5. The risks associated with commercial real estate (CRE) lending cannot currently be considered excessive, but looking ahead, financial stability risks may build up in the market. As a prevention, , the reactivation of the systemic risk buffer (SyRB), which was suspended for an indefinite period at the outbreak of the coronavirus pandemic, has become justified from 1 July 2024, which strengthen banks’ resilience.

6. The liquidity and funding position of the banking system remains adequate. Banks meet the liquidity coverage ratio (LCR) requirement with safe buffers, and no significant changes are visible compared to recent years. In view of the international bank failures at the beginning of the year, the MNB strengthened the banks' liquidity requirements within its supervisory powers. Banks have stably met the net stable funding requirement (NSFR) over the past year. However, the limited, lagging and partial appearance of the high interest rate environment in the pricing of customer deposits may represent a funding risk in the longer term. The banking system continues to meet the MNB's macroprudential funding requirements with adequate buffers and a favourable funding structure; therefore, banks’ funding position does not limit the maintenance of lending.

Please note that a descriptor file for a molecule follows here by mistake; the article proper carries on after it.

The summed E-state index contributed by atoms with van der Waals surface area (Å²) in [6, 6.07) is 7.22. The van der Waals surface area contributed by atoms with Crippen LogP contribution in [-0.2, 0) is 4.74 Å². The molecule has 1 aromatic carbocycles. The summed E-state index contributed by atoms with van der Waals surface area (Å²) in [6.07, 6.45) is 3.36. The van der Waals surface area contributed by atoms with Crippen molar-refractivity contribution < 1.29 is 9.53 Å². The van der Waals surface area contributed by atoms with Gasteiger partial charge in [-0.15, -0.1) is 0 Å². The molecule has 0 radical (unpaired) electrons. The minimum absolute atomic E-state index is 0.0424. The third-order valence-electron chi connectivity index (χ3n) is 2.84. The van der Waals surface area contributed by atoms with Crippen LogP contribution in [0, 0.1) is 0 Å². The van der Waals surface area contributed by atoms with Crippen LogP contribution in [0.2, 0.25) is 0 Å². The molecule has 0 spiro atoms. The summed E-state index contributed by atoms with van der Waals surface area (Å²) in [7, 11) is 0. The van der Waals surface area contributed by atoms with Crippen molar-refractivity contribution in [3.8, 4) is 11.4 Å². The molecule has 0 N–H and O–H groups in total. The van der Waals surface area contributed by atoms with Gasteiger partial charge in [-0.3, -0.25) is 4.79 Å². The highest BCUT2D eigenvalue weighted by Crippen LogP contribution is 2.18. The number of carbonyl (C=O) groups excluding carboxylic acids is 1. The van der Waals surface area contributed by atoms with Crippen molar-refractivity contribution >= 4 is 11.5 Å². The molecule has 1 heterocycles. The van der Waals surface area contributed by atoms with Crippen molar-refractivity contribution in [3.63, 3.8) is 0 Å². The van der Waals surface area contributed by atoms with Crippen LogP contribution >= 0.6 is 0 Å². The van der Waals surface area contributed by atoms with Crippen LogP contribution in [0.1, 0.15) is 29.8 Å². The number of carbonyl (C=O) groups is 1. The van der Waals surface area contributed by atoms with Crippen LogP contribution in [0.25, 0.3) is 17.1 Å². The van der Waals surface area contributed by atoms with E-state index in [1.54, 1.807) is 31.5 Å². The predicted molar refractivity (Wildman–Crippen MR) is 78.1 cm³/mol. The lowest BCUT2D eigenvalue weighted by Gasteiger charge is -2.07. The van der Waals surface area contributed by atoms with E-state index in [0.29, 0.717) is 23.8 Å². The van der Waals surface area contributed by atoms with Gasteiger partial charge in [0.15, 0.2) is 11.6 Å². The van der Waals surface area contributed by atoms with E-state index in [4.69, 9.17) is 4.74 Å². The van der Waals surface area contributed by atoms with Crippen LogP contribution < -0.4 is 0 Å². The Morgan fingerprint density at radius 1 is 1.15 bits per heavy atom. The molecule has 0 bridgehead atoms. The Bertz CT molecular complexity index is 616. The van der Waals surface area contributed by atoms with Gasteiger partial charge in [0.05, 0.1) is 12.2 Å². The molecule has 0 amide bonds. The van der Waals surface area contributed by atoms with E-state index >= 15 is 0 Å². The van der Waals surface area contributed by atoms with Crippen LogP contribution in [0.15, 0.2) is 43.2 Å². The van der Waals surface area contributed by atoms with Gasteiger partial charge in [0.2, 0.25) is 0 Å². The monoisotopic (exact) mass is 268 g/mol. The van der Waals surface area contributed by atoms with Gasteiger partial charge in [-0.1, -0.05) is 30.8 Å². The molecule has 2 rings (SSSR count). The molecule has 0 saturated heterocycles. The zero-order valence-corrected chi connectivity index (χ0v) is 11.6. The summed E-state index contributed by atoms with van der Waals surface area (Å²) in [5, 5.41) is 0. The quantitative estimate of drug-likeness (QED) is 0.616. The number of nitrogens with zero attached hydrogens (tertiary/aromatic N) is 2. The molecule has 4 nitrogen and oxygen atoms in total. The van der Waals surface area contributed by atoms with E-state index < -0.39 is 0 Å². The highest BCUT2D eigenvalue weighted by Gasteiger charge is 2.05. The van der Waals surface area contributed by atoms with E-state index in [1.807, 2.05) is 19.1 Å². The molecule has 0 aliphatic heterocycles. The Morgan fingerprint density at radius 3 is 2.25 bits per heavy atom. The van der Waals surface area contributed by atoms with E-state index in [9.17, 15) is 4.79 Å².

7. In order to further develop the mortgage bond market, in the summer of 2022 the MNB decided on several amendments to the Mortgage Funding Adequacy Ratio (MFAR) regulation in order to expand the scope of investors and further strengthen the forint maturity consistency, which, however, due to the current uncertain economic and capital market situation were postponed for an indefinite period of time at the end of 2022. In September 2023, due to the administrative time required for issuances and the decline in mortgage lending, the green requirement pertaining to foreign currency mortgage bond-based funds, which would originally enter into force on 1 October 2023, was also postponed by one year. The MNB will decide on the schedule for the introduction of the planned restrictions depending on the development of capital market conditions.